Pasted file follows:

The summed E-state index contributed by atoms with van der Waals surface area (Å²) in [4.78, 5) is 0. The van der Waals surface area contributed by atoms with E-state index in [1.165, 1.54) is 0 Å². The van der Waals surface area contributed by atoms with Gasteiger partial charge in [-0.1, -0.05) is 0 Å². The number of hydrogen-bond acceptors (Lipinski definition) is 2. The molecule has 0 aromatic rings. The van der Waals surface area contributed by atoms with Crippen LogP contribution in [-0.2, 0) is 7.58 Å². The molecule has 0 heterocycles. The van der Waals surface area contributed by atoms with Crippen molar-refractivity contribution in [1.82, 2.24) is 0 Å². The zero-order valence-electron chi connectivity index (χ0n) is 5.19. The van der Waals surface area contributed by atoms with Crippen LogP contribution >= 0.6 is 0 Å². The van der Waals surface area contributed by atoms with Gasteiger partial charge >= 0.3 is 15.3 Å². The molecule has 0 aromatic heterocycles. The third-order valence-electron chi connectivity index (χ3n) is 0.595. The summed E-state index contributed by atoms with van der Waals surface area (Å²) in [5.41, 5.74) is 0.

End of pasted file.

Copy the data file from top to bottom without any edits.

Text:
The summed E-state index contributed by atoms with van der Waals surface area (Å²) in [4.78, 5) is 0. The van der Waals surface area contributed by atoms with E-state index in [1.165, 1.54) is 0 Å². The van der Waals surface area contributed by atoms with Gasteiger partial charge in [-0.1, -0.05) is 0 Å². The number of hydrogen-bond acceptors (Lipinski definition) is 2. The molecule has 0 aromatic rings. The van der Waals surface area contributed by atoms with Crippen LogP contribution in [-0.2, 0) is 7.58 Å². The molecule has 0 heterocycles. The van der Waals surface area contributed by atoms with Crippen molar-refractivity contribution in [1.82, 2.24) is 0 Å². The zero-order valence-electron chi connectivity index (χ0n) is 5.19. The van der Waals surface area contributed by atoms with Crippen LogP contribution >= 0.6 is 0 Å². The van der Waals surface area contributed by atoms with Gasteiger partial charge >= 0.3 is 15.3 Å². The molecule has 0 aromatic heterocycles. The third-order valence-electron chi connectivity index (χ3n) is 0.595. The summed E-state index contributed by atoms with van der Waals surface area (Å²) in [5.41, 5.74) is 0.